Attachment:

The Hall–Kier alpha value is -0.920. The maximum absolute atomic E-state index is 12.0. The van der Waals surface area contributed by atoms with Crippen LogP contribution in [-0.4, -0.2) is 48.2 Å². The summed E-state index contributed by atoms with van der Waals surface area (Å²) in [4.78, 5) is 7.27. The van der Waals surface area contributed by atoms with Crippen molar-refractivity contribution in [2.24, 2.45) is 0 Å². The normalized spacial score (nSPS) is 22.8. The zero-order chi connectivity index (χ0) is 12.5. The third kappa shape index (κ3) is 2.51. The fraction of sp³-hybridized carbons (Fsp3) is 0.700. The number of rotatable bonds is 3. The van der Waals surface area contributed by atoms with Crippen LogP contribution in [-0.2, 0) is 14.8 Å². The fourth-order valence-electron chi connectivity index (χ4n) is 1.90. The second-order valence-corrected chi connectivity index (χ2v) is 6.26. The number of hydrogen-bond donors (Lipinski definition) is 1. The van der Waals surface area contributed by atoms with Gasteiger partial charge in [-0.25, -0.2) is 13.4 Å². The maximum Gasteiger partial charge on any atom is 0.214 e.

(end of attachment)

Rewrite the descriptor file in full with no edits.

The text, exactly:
The Hall–Kier alpha value is -0.920. The maximum absolute atomic E-state index is 12.0. The van der Waals surface area contributed by atoms with Crippen LogP contribution in [-0.4, -0.2) is 48.2 Å². The summed E-state index contributed by atoms with van der Waals surface area (Å²) in [4.78, 5) is 7.27. The van der Waals surface area contributed by atoms with Crippen molar-refractivity contribution in [2.24, 2.45) is 0 Å². The normalized spacial score (nSPS) is 22.8. The zero-order chi connectivity index (χ0) is 12.5. The third kappa shape index (κ3) is 2.51. The fraction of sp³-hybridized carbons (Fsp3) is 0.700. The number of rotatable bonds is 3. The van der Waals surface area contributed by atoms with Crippen LogP contribution in [-0.2, 0) is 14.8 Å². The fourth-order valence-electron chi connectivity index (χ4n) is 1.90. The second-order valence-corrected chi connectivity index (χ2v) is 6.26. The number of hydrogen-bond donors (Lipinski definition) is 1. The van der Waals surface area contributed by atoms with Gasteiger partial charge in [-0.25, -0.2) is 13.4 Å². The maximum Gasteiger partial charge on any atom is 0.214 e.